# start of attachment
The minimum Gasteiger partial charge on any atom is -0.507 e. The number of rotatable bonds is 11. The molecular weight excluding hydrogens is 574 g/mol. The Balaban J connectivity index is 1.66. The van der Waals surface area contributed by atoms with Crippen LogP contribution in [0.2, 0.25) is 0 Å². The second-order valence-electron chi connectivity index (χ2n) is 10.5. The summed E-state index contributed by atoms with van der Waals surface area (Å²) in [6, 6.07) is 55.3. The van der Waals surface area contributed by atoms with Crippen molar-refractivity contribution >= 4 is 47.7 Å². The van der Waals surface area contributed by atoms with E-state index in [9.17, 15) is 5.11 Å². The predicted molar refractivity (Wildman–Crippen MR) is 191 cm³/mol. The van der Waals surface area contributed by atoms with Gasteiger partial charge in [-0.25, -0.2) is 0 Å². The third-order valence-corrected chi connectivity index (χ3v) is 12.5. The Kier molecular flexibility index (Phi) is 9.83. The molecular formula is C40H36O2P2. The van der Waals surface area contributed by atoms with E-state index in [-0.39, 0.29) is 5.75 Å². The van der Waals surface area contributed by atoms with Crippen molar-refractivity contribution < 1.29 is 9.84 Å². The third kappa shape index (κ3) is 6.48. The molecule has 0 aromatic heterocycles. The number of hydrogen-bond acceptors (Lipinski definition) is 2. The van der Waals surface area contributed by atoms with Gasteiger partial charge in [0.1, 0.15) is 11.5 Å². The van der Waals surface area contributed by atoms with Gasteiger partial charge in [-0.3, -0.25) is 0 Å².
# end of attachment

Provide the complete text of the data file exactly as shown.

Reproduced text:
The minimum Gasteiger partial charge on any atom is -0.507 e. The number of rotatable bonds is 11. The molecular weight excluding hydrogens is 574 g/mol. The Balaban J connectivity index is 1.66. The van der Waals surface area contributed by atoms with Crippen LogP contribution in [0.2, 0.25) is 0 Å². The second-order valence-electron chi connectivity index (χ2n) is 10.5. The summed E-state index contributed by atoms with van der Waals surface area (Å²) in [6, 6.07) is 55.3. The van der Waals surface area contributed by atoms with Crippen molar-refractivity contribution >= 4 is 47.7 Å². The van der Waals surface area contributed by atoms with E-state index in [9.17, 15) is 5.11 Å². The predicted molar refractivity (Wildman–Crippen MR) is 191 cm³/mol. The van der Waals surface area contributed by atoms with Gasteiger partial charge in [-0.25, -0.2) is 0 Å². The third-order valence-corrected chi connectivity index (χ3v) is 12.5. The Kier molecular flexibility index (Phi) is 9.83. The molecular formula is C40H36O2P2. The van der Waals surface area contributed by atoms with E-state index in [-0.39, 0.29) is 5.75 Å². The van der Waals surface area contributed by atoms with Crippen molar-refractivity contribution < 1.29 is 9.84 Å². The third kappa shape index (κ3) is 6.48. The molecule has 0 aromatic heterocycles. The number of hydrogen-bond acceptors (Lipinski definition) is 2. The van der Waals surface area contributed by atoms with Gasteiger partial charge in [0.1, 0.15) is 11.5 Å². The van der Waals surface area contributed by atoms with Gasteiger partial charge in [-0.3, -0.25) is 0 Å².